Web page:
High-throughput sequencing technology can provide information about the expression patterns of thousands of genes in the human genome simultaneously. In recent years, the rapid development of this technology has yielded a large amount of clinical sample data. These rich datasets have enabled researchers to better understand the molecular mechanism of OA, identify disease-related gene changes, and explore potential therapeutic targets [13, 14]. However, due to heterogeneity among samples or sequencing platforms, mRNA expression data may not be consistent with different gene maps. Consequently, sequencing dataset analyses that have focused on OA have not yielded reliable results. A comprehensive bioinformatics approach would likely address the above-described shortcomings of previous work and enable the identification of the key genes involved in OA.

In this study, we selected five mRNA datasets (GSE55457, GSE55235, GSE12021, GSE10575, and GSE1919) closely related to OA from the GEO database. First, we used comprehensive bioinformatics analyses to identify DEGs between OA and normal samples. Next, we subjected these DEGs to functional enrichment and pathway analyses and constructed a PPI network, which was screened for key genes. An OA-specific biological function and pathway analysis may further our understanding of the mechanism of OA development at the molecular level. This knowledge could further promote our understanding of OA pathogenesis, in turn improving diagnosis, prognosis, and drug target identification.

Materials and methods

Data sources

The following gene expression profile datasets were downloaded from the GEO database: GSE55457, GSE55235, GSE12021, GSE10575, and GSE1919. The five GEO gene datasets contained 37 OA samples and 36 control samples (the corresponding information is shown in Table 1); all rheumatoid arthritis (RA) samples were excluded. The profiles of GSE55457, GSE55235, and GSE12021 were based on the GPL96 [HG-U133A] Affymetrix Human Genome U133A Array. The profile of GSE10575 was based on the GPL570 [HG-U133_Plus_2] Affymetrix Human Genome U133 Plus 2.0 Array. The profile of GSE1919 was based on the GPL91 [HG_U95A] Affymetrix Human Genome U95A Array.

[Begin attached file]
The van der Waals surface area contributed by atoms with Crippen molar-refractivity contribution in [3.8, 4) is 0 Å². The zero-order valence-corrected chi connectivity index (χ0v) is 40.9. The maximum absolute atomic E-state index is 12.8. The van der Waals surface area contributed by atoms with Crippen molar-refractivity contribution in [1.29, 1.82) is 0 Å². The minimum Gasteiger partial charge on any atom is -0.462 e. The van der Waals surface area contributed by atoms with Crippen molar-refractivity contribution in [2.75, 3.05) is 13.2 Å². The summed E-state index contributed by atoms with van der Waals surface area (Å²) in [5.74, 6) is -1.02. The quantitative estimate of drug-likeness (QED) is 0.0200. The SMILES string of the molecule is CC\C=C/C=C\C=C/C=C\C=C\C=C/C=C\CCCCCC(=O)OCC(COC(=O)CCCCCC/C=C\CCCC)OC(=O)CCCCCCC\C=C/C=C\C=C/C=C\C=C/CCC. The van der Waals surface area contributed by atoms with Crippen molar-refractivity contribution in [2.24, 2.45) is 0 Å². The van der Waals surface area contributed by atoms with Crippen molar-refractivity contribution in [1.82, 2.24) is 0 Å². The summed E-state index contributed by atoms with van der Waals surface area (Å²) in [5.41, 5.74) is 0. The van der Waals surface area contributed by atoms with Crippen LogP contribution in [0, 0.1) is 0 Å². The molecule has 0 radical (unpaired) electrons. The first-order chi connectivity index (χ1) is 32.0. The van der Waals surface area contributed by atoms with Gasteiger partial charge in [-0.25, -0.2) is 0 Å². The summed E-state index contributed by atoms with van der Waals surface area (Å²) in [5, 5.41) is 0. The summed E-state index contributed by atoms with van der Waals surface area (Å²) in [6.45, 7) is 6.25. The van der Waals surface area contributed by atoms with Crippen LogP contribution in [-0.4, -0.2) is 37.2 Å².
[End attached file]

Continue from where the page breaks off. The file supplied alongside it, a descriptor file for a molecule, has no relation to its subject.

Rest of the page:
Table 1 Sample statistics of the five GEO gene datasets

Identification of DEGs

The limma package for the R platform was used to screen for DEGs between OA and normal knee joints, including synovial tissue samples (OA, 35; normal, 34) and cell samples (healthy chondrocytes, 2; OA osteocytes, 2). A P value < 0.05 and |log2FC| > 1 were used as the screening criteria for both upregulated and downregulated DEGs. Venn diagrams of genes shared between and unique to the five datasets were drawn using the R package. We also standardized the log2FC values of the genes shared between the five datasets and used the R package pheatmap to produce a cluster analysis heatmap of these shared genes.